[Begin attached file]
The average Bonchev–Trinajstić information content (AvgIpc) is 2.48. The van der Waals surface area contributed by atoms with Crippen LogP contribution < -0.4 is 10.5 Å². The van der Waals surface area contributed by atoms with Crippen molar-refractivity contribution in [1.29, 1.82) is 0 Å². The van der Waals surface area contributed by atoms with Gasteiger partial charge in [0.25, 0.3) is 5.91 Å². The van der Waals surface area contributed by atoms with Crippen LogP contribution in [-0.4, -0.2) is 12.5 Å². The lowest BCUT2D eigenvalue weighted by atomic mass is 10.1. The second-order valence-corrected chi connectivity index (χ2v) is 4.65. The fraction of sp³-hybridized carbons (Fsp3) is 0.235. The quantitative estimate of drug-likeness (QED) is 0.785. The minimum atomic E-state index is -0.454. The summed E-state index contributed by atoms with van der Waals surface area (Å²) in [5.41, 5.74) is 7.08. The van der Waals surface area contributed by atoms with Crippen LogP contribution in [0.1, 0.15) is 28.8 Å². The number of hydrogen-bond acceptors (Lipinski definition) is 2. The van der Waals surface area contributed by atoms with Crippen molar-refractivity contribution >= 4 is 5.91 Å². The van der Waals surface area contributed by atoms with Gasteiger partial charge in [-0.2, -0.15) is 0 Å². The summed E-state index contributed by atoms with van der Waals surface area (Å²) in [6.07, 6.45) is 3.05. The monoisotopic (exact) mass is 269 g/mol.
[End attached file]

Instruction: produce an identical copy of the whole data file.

The average Bonchev–Trinajstić information content (AvgIpc) is 2.48. The van der Waals surface area contributed by atoms with Crippen LogP contribution < -0.4 is 10.5 Å². The van der Waals surface area contributed by atoms with Crippen molar-refractivity contribution in [1.29, 1.82) is 0 Å². The van der Waals surface area contributed by atoms with Gasteiger partial charge in [0.25, 0.3) is 5.91 Å². The van der Waals surface area contributed by atoms with Crippen LogP contribution in [-0.4, -0.2) is 12.5 Å². The lowest BCUT2D eigenvalue weighted by atomic mass is 10.1. The second-order valence-corrected chi connectivity index (χ2v) is 4.65. The fraction of sp³-hybridized carbons (Fsp3) is 0.235. The quantitative estimate of drug-likeness (QED) is 0.785. The minimum atomic E-state index is -0.454. The summed E-state index contributed by atoms with van der Waals surface area (Å²) in [5.41, 5.74) is 7.08. The van der Waals surface area contributed by atoms with Crippen LogP contribution in [0.1, 0.15) is 28.8 Å². The number of hydrogen-bond acceptors (Lipinski definition) is 2. The van der Waals surface area contributed by atoms with Crippen molar-refractivity contribution >= 4 is 5.91 Å². The van der Waals surface area contributed by atoms with Gasteiger partial charge in [-0.2, -0.15) is 0 Å². The summed E-state index contributed by atoms with van der Waals surface area (Å²) in [6.07, 6.45) is 3.05. The monoisotopic (exact) mass is 269 g/mol.